Pause for Reflection World AIDS Day/Day Without Art is a time of remembrance, but guarded optimism may be in order this year with the emergence of new treatment strategies. The Bay Area offers several AIDS Day events, including the commemorative program "One People, One Community, One Hope," with a display of panels from the AIDS Memorial Quilt, performances by the San Francisco Gay Men's Chorus, live testimony, and information tables, at 1 p.m. in the Koret Auditorium of the New Main Library, 100 Larkin, S.F. Admission is free; call 487-3032. Paul Timony Diaz performs One AIDSDeath and his work in progress Splash at 4 p.m. at Josie's Cabaret & Juice Joint, 3583 16th St., S.F. Admission is free; call 861-7733. "Passage," a group performance program, begins outdoors with the High Risk Group offering the movement piece Time Is Just a Place and continues with a percussion ritual, video installation, and pieces for flute and piano. The show is held at 6 and 8 p.m. at the Jon Sims Center for Performing Arts, 1519 Mission, S.F. Admission is $5-10; call 554-0402. "Queer Irony," a program of short experimental narrative films followed by a discussion with the filmmakers, plays at 7:30 p.m. at the San Francisco Art Institute, 800 Chestnut, S.F. Admission is $3-6; call 558-8129. Area stores will donate partial purchase proceeds to the San Francisco AIDS Foundation on Shop for Life Day, held Saturday and Sunday. And across the bay, baboon marrow transplant recipient Jeff Getty speaks at an art auction party, with refreshments, entertainment, and work by over 60 artists, benefiting East Bay ACT UP; the evening begins at 5 p.m. at the Berkeley Store Gallery, 2295 Shattuck, Berkeley. Admission is free; call (510) 568-1680.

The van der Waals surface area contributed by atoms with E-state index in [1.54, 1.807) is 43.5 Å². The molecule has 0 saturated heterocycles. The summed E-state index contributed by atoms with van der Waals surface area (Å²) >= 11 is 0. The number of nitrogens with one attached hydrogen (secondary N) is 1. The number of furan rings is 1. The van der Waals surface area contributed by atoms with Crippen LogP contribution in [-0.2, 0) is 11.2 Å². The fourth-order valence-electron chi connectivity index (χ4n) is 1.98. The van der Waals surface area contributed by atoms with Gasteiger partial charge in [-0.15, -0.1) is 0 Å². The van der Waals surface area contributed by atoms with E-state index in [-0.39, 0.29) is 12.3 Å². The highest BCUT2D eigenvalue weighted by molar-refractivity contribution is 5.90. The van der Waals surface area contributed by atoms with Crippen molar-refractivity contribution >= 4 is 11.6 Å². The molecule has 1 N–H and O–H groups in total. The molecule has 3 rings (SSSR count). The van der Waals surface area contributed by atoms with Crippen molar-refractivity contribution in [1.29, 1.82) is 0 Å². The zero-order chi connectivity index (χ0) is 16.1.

Is There an Eco in Here? The Name of the Rose author Umberto Eco treks westward from his Italian home to discuss his new novel, The Island of the Day Before, the story of a shipwrecked young man who finds himself at the Punto Fijo, a date line in the Fiji Islands that divides one day from another. Eco, a professor of semiotics at the University of Bologna, has also written scholarly tomes and books of essays including How to Travel With a Salmon and Other Essays. Renee Rothmann interviews Eco onstage at 8 p.m. in the Herbst Theater, 401 Van Ness, S.F. Admission is $16; call 392-4400.